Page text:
New Trailer for Metrograph Re-Release of Claire Denis' Film 'L'Intrus'
"Your worst enemies are hiding inside…" Metrograph Pictures has debuted a new re-release trailer for an underseen film from Claire Denis' acclaimed repertoire called L'Intrus, which translates to The Intruder. This first premiered at the 2004 Venice & Toronto Film Festivals, then opened in France and America in 2005. The simple synopsis is too simple: An emotionally cold man leaves the safety of his Alpine home to seek a heart transplant and an estranged son. Metrograph reminds this is an adaptation of "an unadaptable essay by philosopher Jean-Luc Nancy" and was a chance for Denis to push her "elliptical style to the extreme and [transform] the logic and laws of narrative." It's shot on Super 35 by cinematographer Agnés Godard, featuring music by Tindersticks. The film stars Michel Subor, Grégoire Colin, Katia Golubeva, and Florence Loiret-Caille. And if you need any more convincing, the film has lots of dogs in it. Take a look.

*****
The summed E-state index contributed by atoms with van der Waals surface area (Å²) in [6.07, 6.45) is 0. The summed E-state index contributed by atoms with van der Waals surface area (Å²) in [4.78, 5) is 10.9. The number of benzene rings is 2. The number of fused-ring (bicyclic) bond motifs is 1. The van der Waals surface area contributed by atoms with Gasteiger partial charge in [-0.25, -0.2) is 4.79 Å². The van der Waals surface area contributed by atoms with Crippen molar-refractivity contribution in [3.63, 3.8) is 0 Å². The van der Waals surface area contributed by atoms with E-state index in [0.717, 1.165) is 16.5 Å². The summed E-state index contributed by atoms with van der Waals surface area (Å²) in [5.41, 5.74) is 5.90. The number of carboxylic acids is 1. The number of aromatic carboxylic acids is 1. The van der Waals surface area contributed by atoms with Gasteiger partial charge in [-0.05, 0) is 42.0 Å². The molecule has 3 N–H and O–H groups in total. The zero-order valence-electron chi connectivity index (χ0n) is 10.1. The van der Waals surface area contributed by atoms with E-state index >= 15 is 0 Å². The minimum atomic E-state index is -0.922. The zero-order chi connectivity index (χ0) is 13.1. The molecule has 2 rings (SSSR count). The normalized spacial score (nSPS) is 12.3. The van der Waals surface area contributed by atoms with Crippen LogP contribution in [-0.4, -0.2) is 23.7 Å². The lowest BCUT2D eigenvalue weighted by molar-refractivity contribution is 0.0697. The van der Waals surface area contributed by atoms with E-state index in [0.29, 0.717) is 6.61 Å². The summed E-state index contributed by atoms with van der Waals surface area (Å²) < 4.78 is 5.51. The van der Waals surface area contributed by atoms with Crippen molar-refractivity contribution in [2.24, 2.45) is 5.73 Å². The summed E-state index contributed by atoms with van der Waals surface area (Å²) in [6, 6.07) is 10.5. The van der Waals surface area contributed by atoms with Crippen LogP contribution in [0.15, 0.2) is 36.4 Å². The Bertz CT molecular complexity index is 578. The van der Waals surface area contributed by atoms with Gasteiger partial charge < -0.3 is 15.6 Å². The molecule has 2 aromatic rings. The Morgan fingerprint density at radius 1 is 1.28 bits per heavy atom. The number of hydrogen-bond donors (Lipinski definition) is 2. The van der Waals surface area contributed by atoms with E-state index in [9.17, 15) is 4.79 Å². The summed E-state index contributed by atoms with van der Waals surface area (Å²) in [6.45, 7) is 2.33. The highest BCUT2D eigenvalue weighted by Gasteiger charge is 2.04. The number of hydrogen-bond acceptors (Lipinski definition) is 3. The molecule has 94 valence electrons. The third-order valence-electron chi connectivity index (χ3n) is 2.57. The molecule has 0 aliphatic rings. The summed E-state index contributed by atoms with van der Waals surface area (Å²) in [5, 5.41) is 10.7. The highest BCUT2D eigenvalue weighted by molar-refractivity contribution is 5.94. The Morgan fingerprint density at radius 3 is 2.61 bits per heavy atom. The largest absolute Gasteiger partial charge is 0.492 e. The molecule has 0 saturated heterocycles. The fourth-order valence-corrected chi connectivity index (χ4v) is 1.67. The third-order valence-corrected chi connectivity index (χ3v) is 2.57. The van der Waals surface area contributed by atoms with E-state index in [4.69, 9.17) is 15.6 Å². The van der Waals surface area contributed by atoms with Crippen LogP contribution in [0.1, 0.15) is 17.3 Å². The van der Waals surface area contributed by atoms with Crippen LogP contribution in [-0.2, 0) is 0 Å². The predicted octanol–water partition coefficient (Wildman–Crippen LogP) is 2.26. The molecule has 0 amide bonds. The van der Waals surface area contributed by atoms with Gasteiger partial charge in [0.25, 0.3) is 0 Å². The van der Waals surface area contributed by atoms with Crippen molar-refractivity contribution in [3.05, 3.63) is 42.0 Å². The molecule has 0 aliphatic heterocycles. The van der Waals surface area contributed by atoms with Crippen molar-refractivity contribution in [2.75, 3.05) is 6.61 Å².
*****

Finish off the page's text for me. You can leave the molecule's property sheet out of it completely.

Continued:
The film's official description from Metrograph: "One of Claire Denis’s most ambitious, complicated, and exhilaratingly daring films charts an itinerary traveling from the snowy Alps to Korea to Tahiti, following an old mercenary (Michel Subor, from Le Petit Soldat and Beau travail) in search of both a heart transplant and his long-estranged son (Denis regular Grégoire Colin). Featuring visceral camerawork by Agnès Godard, a backstory supplied by snippets from Paul Gégauff’s 1965 Subor-starring film Le Reflux, and lots of feral dogs, L'Intrus is as easy to feel as it is impossible to resolve, pushing Denis's elliptical style to the extreme and transforming the [very] logic and laws of narrative in the process of adapting an unadaptable essay by philosopher Jean-Luc Nancy." The Intruder, originally released with the title L'Intrus in French, is directed by acclaimed French filmmaker Claire Denis, her eight feature film at the time after making Friday Night and Trouble Every Day previously. The screenplay is by Claire Denis and Jean-Pol Fargeau, based on the novel by Jean-Luc Nancy. This initially opened in France in 2005 after premiering at the 2004 Venice Film Festival. Metrograph is already screening Denis' L'Intrus in their "virtual cinema" for a few weeks right now.